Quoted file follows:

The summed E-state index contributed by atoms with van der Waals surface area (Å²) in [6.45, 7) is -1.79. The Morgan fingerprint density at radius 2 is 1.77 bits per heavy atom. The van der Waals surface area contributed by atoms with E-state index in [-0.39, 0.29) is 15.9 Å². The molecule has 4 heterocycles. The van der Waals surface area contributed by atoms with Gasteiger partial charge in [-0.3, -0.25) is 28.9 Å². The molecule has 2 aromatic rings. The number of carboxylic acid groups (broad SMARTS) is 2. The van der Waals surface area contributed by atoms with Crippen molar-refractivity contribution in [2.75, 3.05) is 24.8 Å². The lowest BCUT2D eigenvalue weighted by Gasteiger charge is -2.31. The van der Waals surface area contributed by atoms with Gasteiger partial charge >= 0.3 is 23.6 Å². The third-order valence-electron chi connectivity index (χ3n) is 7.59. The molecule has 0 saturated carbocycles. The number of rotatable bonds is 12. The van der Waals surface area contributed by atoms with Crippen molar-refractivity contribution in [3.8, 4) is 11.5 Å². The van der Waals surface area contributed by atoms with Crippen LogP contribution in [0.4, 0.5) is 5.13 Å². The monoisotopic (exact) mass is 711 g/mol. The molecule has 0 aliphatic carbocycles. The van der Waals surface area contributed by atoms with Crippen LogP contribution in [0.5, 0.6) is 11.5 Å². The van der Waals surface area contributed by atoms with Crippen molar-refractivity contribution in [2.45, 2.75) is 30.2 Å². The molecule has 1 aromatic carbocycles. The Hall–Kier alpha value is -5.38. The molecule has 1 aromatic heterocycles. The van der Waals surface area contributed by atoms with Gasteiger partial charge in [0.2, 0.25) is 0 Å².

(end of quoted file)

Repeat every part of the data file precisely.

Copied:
The summed E-state index contributed by atoms with van der Waals surface area (Å²) in [6.45, 7) is -1.79. The Morgan fingerprint density at radius 2 is 1.77 bits per heavy atom. The van der Waals surface area contributed by atoms with E-state index in [-0.39, 0.29) is 15.9 Å². The molecule has 4 heterocycles. The van der Waals surface area contributed by atoms with Gasteiger partial charge in [-0.3, -0.25) is 28.9 Å². The molecule has 2 aromatic rings. The number of carboxylic acid groups (broad SMARTS) is 2. The van der Waals surface area contributed by atoms with Crippen molar-refractivity contribution in [2.75, 3.05) is 24.8 Å². The lowest BCUT2D eigenvalue weighted by Gasteiger charge is -2.31. The van der Waals surface area contributed by atoms with Gasteiger partial charge >= 0.3 is 23.6 Å². The third-order valence-electron chi connectivity index (χ3n) is 7.59. The molecule has 0 saturated carbocycles. The number of rotatable bonds is 12. The van der Waals surface area contributed by atoms with Crippen molar-refractivity contribution in [3.8, 4) is 11.5 Å². The van der Waals surface area contributed by atoms with Crippen LogP contribution in [0.4, 0.5) is 5.13 Å². The monoisotopic (exact) mass is 711 g/mol. The molecule has 0 aliphatic carbocycles. The van der Waals surface area contributed by atoms with Crippen LogP contribution in [0.5, 0.6) is 11.5 Å². The van der Waals surface area contributed by atoms with Crippen molar-refractivity contribution in [2.45, 2.75) is 30.2 Å². The molecule has 1 aromatic carbocycles. The Hall–Kier alpha value is -5.38. The molecule has 1 aromatic heterocycles. The van der Waals surface area contributed by atoms with Gasteiger partial charge in [0.2, 0.25) is 0 Å².